"How so?" The demon asked as if he knew the answer already.

"You know!" I shouted impatiently. "No! That scene's been purged, sanitized."

"Do you object?" asked the angel.

It was a trick question, I knew. Perhaps this was my test. What was it going to be? A lie of omission? One of commission? Could I even fool anyone here?

"Only yourself," answered the angel, reading my mind, which was unsettling because I thought I had at least that final privacy as refuge.

More tableaux rushed by. They weren't correct, either. They were solutions to the predicaments I had engendered. They showed things fixed. As if I had done everything right. Imbued with love, service, integrity, fairness, and compassion. But it wasn't me; it was my life, my memories, but not me. Instead, they were a resumé of excellence, not the mess I had made of everything. Everything that was important. I had been so blind. So stupid.

And I couldn't let this stand.

"No, no, no..." I stammered. "These aren't the real me, my real life. Things were different. If you're testing me to accept these as accurate, then do I fail. Or pass. Which?"

"You fail," said the demon.

"You pass," said the angel.

I laughed. I deserved that. Then the train stopped. The hissing, the wheels grinding, the bass trumpet sounding. I wanted to exit, wherever I was.

The doors opened for me as easily as they had for my fellow traveler at his stop. I seized the opportunity. Volition: I stepped out. I walked toward a large kiosk, which was empty. I entered and looked out from its grease-covered plexiglass. And in my head played a song I had once heard,

Time is a train, makes the future the past, leaves you standing in the station, your face pressed up against the glass...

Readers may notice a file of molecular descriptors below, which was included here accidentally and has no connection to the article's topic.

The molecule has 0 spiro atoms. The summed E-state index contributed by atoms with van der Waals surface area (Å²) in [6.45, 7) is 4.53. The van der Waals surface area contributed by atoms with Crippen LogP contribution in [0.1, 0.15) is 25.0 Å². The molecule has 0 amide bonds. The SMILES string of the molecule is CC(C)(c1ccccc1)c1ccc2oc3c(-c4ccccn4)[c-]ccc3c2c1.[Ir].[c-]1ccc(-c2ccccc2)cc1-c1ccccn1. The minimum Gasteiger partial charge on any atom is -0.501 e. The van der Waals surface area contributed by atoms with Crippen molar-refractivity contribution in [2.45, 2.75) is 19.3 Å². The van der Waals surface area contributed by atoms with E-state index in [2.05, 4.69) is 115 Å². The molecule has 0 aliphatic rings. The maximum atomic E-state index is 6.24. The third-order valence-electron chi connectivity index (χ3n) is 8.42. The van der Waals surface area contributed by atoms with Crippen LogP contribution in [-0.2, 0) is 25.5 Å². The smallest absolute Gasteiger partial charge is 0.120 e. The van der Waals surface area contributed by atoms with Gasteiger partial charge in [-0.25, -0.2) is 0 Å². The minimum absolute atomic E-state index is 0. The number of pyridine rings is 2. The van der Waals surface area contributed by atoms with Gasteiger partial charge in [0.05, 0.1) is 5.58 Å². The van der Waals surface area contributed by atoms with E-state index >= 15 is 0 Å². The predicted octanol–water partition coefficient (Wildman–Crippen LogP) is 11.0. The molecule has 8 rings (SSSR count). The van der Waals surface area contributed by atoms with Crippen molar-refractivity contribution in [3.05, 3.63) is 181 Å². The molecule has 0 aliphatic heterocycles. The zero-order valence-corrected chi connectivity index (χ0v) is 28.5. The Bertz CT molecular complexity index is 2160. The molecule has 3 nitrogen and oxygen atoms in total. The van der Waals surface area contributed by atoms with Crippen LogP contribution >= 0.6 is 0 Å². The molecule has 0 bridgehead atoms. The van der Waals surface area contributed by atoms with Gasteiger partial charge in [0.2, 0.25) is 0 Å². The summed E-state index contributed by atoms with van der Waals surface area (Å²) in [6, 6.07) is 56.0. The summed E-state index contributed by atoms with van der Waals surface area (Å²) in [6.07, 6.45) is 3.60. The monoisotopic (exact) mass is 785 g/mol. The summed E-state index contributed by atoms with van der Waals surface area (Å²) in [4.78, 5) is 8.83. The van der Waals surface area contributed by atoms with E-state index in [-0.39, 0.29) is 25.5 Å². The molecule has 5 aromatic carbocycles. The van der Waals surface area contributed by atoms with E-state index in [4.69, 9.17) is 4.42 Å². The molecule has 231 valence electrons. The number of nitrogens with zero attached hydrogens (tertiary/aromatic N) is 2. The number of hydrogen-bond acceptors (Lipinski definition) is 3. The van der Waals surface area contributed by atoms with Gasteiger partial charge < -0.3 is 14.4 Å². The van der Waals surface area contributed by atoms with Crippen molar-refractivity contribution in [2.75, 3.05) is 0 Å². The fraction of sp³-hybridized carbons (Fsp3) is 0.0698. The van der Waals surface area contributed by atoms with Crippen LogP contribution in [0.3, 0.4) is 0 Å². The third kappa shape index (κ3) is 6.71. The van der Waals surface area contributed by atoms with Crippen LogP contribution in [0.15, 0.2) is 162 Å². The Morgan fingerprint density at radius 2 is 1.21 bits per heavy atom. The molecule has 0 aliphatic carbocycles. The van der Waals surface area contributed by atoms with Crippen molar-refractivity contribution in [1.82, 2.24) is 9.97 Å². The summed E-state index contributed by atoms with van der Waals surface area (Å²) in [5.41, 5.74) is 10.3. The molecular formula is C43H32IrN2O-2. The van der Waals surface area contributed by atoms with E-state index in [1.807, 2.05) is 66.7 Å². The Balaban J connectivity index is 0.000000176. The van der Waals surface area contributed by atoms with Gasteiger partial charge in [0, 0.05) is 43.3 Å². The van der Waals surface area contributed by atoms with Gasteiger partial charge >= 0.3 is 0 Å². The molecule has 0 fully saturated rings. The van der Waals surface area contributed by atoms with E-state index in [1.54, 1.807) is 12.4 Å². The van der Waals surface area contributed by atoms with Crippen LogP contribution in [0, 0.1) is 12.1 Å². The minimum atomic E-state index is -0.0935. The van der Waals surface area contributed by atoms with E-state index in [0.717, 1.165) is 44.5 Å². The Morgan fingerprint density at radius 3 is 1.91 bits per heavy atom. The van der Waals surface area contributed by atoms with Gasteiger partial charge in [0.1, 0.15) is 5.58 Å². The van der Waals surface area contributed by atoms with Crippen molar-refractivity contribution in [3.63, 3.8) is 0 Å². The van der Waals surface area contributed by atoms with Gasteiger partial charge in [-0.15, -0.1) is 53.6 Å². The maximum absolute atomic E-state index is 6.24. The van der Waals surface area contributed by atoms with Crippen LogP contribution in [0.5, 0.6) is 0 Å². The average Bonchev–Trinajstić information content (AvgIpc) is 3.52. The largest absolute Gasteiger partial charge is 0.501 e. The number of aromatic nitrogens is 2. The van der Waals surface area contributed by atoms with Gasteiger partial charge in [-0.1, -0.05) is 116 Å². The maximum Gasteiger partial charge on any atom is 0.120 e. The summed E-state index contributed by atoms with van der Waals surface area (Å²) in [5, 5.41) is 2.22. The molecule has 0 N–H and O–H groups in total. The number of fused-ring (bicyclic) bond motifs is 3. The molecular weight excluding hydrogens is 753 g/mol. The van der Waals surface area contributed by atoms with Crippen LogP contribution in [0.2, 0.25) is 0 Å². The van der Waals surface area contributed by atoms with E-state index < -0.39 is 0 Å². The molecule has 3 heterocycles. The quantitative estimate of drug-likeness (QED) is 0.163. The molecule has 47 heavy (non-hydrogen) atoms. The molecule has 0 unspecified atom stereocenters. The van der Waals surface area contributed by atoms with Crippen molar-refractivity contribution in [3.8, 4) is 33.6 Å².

And I saw a person much better than myself. Another lie. Another whitewash.

Just as the doors began to close, I jumped back onto the train. I wanted to set things right...the right way. Not the liars' way, via excuses and rationalizations and spinning. As much as I wanted the tableaux to be correct--to be that person much better than myself--there was pain that came with that. Denial of your failings and the rape of their importance was the pain of oblivion.

No, I would own me. If I denied myself, I was an abortion. I would be an empty space. I wouldn't matter. It would truly be oblivion.

"You're back?" the angel said.

"Yea. Let's get this train rolling again, shall we? I want to go where I'm meant to go--I don't want to get lost. Lost forever, right?"

"You are willing to go...wherever?" the demon asked. His face had changed. It was no longer a countenance of scheming entrapment. It had softened and was less red--less horned.

"Yea. Y'know," I said, almost as if I were on an equal playing field with the two porters, "I don't fear damnation. All that fire bullshit."

"No?" the demon asked.

"No. Not at all."

"Then what?" the angel added.

"I fear not having mattered at all. Even those things I did and didn't do, they all impacted everyone else. I'm a piece of the puzzle. A necessary piece. You can't force a wrong piece into the wrong puzzle. That's what all that--" and I gestured with my arms waving out to the tableaux going by sterilely and inaccurately. "It's all the wrong pieces. You force them and the puzzle's broken. So yes, I fear being defined as a lie, as something that never happened, as a cowardly refugee in the cowardly hiding place of..." I trailed off.

"Of what?" the angel asked.

"...Of oblivion."

"And why is that?" the demon asked.

"Because oblivion hurts," I answered.

"But it's oblivion," the demon pressed.

"The future's as much a part of my life as my past. Now take me to my stop."

"Very well," said the demon. Both porters turned to retreat back through the respective doors from which they had entered.

Take it as it comes, I thought. What choice does an honest man have?

The angelic porter, just before exiting, turned to me. "Where you're going," she said, "I think you're going to like it very much." The bass trumpet sounded once more and the train continued rolling along. Smooth as glass.

Fantasy

About the author

Gerard DiLeo

Writing full time now in Phase II of his life. Tangential thinking and hippocampal reality from left to right on the page.

https://www.amazon.com/Gerard-DiLeo/e/B00JE6LL2W/

email: [email protected]

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  • Gerard DiLeo (Author)3 months ago

    Author's note Lyrics credited to U2, from the song Zoo Station.